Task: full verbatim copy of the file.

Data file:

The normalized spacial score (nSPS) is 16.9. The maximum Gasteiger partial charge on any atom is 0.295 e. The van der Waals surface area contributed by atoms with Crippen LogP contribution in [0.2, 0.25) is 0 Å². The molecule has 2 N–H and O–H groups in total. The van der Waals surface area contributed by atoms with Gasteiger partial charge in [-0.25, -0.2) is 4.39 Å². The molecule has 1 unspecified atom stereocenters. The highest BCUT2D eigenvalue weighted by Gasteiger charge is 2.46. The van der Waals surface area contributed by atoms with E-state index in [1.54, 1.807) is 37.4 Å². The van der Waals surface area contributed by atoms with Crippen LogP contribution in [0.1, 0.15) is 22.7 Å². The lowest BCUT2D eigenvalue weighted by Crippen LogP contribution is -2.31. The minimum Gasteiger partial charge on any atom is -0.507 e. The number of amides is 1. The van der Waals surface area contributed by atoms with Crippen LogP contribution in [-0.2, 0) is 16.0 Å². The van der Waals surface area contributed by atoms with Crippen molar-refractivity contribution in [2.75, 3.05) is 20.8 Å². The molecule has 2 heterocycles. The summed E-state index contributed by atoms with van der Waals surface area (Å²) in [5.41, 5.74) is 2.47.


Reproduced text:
The normalized spacial score (nSPS) is 16.9. The maximum Gasteiger partial charge on any atom is 0.295 e. The van der Waals surface area contributed by atoms with Crippen LogP contribution in [0.2, 0.25) is 0 Å². The molecule has 2 N–H and O–H groups in total. The van der Waals surface area contributed by atoms with Gasteiger partial charge in [-0.25, -0.2) is 4.39 Å². The molecule has 1 unspecified atom stereocenters. The highest BCUT2D eigenvalue weighted by Gasteiger charge is 2.46. The van der Waals surface area contributed by atoms with E-state index in [1.54, 1.807) is 37.4 Å². The van der Waals surface area contributed by atoms with Crippen LogP contribution in [0.1, 0.15) is 22.7 Å². The lowest BCUT2D eigenvalue weighted by Crippen LogP contribution is -2.31. The minimum Gasteiger partial charge on any atom is -0.507 e. The number of amides is 1. The van der Waals surface area contributed by atoms with Crippen LogP contribution in [-0.2, 0) is 16.0 Å². The van der Waals surface area contributed by atoms with Crippen molar-refractivity contribution in [2.75, 3.05) is 20.8 Å². The molecule has 2 heterocycles. The summed E-state index contributed by atoms with van der Waals surface area (Å²) in [5.41, 5.74) is 2.47.